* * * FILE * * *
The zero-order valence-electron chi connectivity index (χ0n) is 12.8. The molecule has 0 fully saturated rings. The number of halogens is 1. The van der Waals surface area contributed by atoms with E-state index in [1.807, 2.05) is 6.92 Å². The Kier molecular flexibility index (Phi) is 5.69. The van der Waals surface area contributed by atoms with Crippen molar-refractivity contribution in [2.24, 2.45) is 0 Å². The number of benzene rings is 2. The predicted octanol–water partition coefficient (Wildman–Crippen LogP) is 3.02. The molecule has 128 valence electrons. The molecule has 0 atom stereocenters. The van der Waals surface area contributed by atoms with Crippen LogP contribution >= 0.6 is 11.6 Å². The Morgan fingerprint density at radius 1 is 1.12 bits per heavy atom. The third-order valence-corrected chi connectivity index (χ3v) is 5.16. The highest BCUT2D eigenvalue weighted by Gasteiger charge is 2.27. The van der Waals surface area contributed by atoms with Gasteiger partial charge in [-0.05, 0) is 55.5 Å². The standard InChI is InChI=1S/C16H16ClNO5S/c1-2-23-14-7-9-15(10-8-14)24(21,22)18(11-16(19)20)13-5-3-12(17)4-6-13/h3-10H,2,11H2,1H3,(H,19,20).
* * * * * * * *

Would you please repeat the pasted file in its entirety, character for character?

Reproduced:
The zero-order valence-electron chi connectivity index (χ0n) is 12.8. The molecule has 0 fully saturated rings. The number of halogens is 1. The van der Waals surface area contributed by atoms with E-state index in [1.807, 2.05) is 6.92 Å². The Kier molecular flexibility index (Phi) is 5.69. The van der Waals surface area contributed by atoms with Crippen molar-refractivity contribution in [2.24, 2.45) is 0 Å². The number of benzene rings is 2. The predicted octanol–water partition coefficient (Wildman–Crippen LogP) is 3.02. The molecule has 128 valence electrons. The molecule has 0 atom stereocenters. The van der Waals surface area contributed by atoms with Crippen LogP contribution >= 0.6 is 11.6 Å². The Morgan fingerprint density at radius 1 is 1.12 bits per heavy atom. The third-order valence-corrected chi connectivity index (χ3v) is 5.16. The highest BCUT2D eigenvalue weighted by Gasteiger charge is 2.27. The van der Waals surface area contributed by atoms with Gasteiger partial charge in [-0.05, 0) is 55.5 Å². The standard InChI is InChI=1S/C16H16ClNO5S/c1-2-23-14-7-9-15(10-8-14)24(21,22)18(11-16(19)20)13-5-3-12(17)4-6-13/h3-10H,2,11H2,1H3,(H,19,20).